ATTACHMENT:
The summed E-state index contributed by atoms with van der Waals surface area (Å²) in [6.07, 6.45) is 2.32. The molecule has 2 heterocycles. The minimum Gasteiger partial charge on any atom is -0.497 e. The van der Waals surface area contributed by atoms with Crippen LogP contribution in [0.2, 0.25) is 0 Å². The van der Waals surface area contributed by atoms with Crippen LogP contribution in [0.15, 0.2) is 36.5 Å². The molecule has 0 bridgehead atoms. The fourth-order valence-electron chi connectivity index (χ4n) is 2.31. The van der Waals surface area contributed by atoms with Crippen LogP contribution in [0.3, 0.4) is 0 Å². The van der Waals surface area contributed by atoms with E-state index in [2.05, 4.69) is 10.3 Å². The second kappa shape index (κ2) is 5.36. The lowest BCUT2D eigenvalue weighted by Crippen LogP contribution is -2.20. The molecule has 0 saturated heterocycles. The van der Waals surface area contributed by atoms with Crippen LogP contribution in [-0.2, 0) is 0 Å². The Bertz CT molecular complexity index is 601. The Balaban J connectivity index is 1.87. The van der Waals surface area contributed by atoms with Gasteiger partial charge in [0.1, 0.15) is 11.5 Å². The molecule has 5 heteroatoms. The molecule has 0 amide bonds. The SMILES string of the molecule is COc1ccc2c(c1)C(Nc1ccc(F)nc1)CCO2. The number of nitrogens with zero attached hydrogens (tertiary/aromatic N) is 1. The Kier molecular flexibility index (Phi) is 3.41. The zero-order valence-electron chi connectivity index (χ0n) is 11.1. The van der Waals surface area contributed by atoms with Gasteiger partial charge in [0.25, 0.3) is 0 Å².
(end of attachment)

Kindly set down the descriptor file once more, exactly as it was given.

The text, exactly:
The summed E-state index contributed by atoms with van der Waals surface area (Å²) in [6.07, 6.45) is 2.32. The molecule has 2 heterocycles. The minimum Gasteiger partial charge on any atom is -0.497 e. The van der Waals surface area contributed by atoms with Crippen LogP contribution in [0.2, 0.25) is 0 Å². The van der Waals surface area contributed by atoms with Crippen LogP contribution in [0.15, 0.2) is 36.5 Å². The molecule has 0 bridgehead atoms. The fourth-order valence-electron chi connectivity index (χ4n) is 2.31. The van der Waals surface area contributed by atoms with Crippen LogP contribution in [0.3, 0.4) is 0 Å². The van der Waals surface area contributed by atoms with E-state index in [2.05, 4.69) is 10.3 Å². The second kappa shape index (κ2) is 5.36. The lowest BCUT2D eigenvalue weighted by Crippen LogP contribution is -2.20. The molecule has 0 saturated heterocycles. The van der Waals surface area contributed by atoms with Crippen LogP contribution in [-0.2, 0) is 0 Å². The Bertz CT molecular complexity index is 601. The Balaban J connectivity index is 1.87. The van der Waals surface area contributed by atoms with Gasteiger partial charge in [0.1, 0.15) is 11.5 Å². The molecule has 5 heteroatoms. The molecule has 0 amide bonds. The SMILES string of the molecule is COc1ccc2c(c1)C(Nc1ccc(F)nc1)CCO2. The number of nitrogens with zero attached hydrogens (tertiary/aromatic N) is 1. The Kier molecular flexibility index (Phi) is 3.41. The zero-order valence-electron chi connectivity index (χ0n) is 11.1. The van der Waals surface area contributed by atoms with Gasteiger partial charge in [0.25, 0.3) is 0 Å².